Annuities

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Those with fixed incomes or living on their retirement savings are often looking for a safe, low risk place to invest their money. They will often turn to annuities, which are sold through insurance companies. Basically, an annuity is a contract between you and the insurance company that provided for tax-deferred earnings.

There are a number of insurance guarantees that come with annuities, including the option to “annuitize,” or turn the principal into a lifetime stream of income. However, the fees are often quite high, and the earnings are taxed as ordinary income, not long-term capital gain.

The FDIC does not insure annuities, even if they are sold through a bank. The safety of your principal depends on the financial strength of the annuity provider. If the company fails, you might have $100,000 of coverage by your state’s guaranty association. But these associations operate under state law, and vary on what they cover and how much they pay.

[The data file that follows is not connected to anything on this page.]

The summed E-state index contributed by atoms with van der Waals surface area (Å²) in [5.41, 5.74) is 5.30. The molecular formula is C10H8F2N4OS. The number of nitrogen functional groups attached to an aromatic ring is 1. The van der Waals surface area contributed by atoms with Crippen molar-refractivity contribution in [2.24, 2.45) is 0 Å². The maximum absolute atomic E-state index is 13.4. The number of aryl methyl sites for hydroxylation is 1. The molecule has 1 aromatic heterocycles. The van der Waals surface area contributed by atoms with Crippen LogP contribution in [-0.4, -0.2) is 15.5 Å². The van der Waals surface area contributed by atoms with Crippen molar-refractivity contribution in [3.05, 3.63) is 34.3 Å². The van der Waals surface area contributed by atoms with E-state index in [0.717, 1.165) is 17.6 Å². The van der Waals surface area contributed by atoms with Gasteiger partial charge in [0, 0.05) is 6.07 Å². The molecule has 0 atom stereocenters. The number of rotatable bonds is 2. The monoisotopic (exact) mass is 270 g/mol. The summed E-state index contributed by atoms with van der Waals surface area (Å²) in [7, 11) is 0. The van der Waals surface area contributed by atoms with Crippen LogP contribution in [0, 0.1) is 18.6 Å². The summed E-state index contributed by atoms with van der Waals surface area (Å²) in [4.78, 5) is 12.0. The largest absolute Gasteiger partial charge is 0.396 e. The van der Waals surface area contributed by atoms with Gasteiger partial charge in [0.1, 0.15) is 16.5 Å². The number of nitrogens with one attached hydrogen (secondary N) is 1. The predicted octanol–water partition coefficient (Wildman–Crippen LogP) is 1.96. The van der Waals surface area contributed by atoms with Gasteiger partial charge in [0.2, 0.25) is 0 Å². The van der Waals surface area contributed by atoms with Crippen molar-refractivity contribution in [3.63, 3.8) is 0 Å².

Fixed-rate annuities

With a fixed-rate annuity, you pay the insurance company a certain amount of money. The insurance company then guarantees you a certain periodic payment for the life of the annuity. This is often a way to se up a lifetime stream of income. The insurance company’s goal is to invest your deposit and make more money than they have promised to pay you.

There are often higher interest rates on annuities than on CDs. But fixed-rate doesn’t mean the same thing for annuities as it does for a CD. With a CD, the rate is fixed for the full term of the CD. Fixed-rate annuities do not have a maturity date. The rate is usually only guaranteed for the first year. The rate will then drop after the guaranteed period, and then be adjusted annually.

There may be penalties charged if you withdraw money during the penalty period. You may have to pay an 8% penalty if you withdraw money during the first year. After that, the penalty is usually decreased by 1% each year.

Annuities have tax-deferred features, so if you withdraw money before the age of 59


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